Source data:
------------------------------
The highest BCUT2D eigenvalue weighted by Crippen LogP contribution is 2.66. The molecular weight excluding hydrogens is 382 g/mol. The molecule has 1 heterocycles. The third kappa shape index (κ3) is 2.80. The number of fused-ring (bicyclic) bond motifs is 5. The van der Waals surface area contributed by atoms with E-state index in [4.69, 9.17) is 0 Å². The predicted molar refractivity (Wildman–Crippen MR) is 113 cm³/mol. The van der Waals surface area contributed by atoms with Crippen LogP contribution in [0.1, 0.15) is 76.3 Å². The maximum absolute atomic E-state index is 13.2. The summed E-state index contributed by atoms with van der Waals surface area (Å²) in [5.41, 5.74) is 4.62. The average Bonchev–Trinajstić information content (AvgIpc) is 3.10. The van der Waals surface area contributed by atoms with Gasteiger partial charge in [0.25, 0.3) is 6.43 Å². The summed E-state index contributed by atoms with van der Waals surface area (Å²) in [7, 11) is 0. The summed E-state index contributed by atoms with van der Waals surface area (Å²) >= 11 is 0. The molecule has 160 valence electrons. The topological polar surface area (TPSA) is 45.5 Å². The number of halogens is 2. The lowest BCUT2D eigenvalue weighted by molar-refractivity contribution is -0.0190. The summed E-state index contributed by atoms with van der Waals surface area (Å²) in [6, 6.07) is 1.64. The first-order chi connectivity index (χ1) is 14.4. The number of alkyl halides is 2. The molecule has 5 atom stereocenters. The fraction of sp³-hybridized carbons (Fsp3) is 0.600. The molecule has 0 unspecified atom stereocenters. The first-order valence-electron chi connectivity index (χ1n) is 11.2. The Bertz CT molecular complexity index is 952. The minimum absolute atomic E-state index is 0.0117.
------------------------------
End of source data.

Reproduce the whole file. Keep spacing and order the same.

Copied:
The highest BCUT2D eigenvalue weighted by Crippen LogP contribution is 2.66. The molecular weight excluding hydrogens is 382 g/mol. The molecule has 1 heterocycles. The third kappa shape index (κ3) is 2.80. The number of fused-ring (bicyclic) bond motifs is 5. The van der Waals surface area contributed by atoms with E-state index in [4.69, 9.17) is 0 Å². The predicted molar refractivity (Wildman–Crippen MR) is 113 cm³/mol. The van der Waals surface area contributed by atoms with Crippen LogP contribution in [0.1, 0.15) is 76.3 Å². The maximum absolute atomic E-state index is 13.2. The summed E-state index contributed by atoms with van der Waals surface area (Å²) in [5.41, 5.74) is 4.62. The average Bonchev–Trinajstić information content (AvgIpc) is 3.10. The van der Waals surface area contributed by atoms with Gasteiger partial charge in [0.25, 0.3) is 6.43 Å². The summed E-state index contributed by atoms with van der Waals surface area (Å²) in [7, 11) is 0. The summed E-state index contributed by atoms with van der Waals surface area (Å²) >= 11 is 0. The molecule has 160 valence electrons. The topological polar surface area (TPSA) is 45.5 Å². The number of halogens is 2. The lowest BCUT2D eigenvalue weighted by molar-refractivity contribution is -0.0190. The summed E-state index contributed by atoms with van der Waals surface area (Å²) in [6, 6.07) is 1.64. The first-order chi connectivity index (χ1) is 14.4. The number of alkyl halides is 2. The molecule has 5 atom stereocenters. The fraction of sp³-hybridized carbons (Fsp3) is 0.600. The molecule has 0 unspecified atom stereocenters. The first-order valence-electron chi connectivity index (χ1n) is 11.2. The Bertz CT molecular complexity index is 952. The minimum absolute atomic E-state index is 0.0117.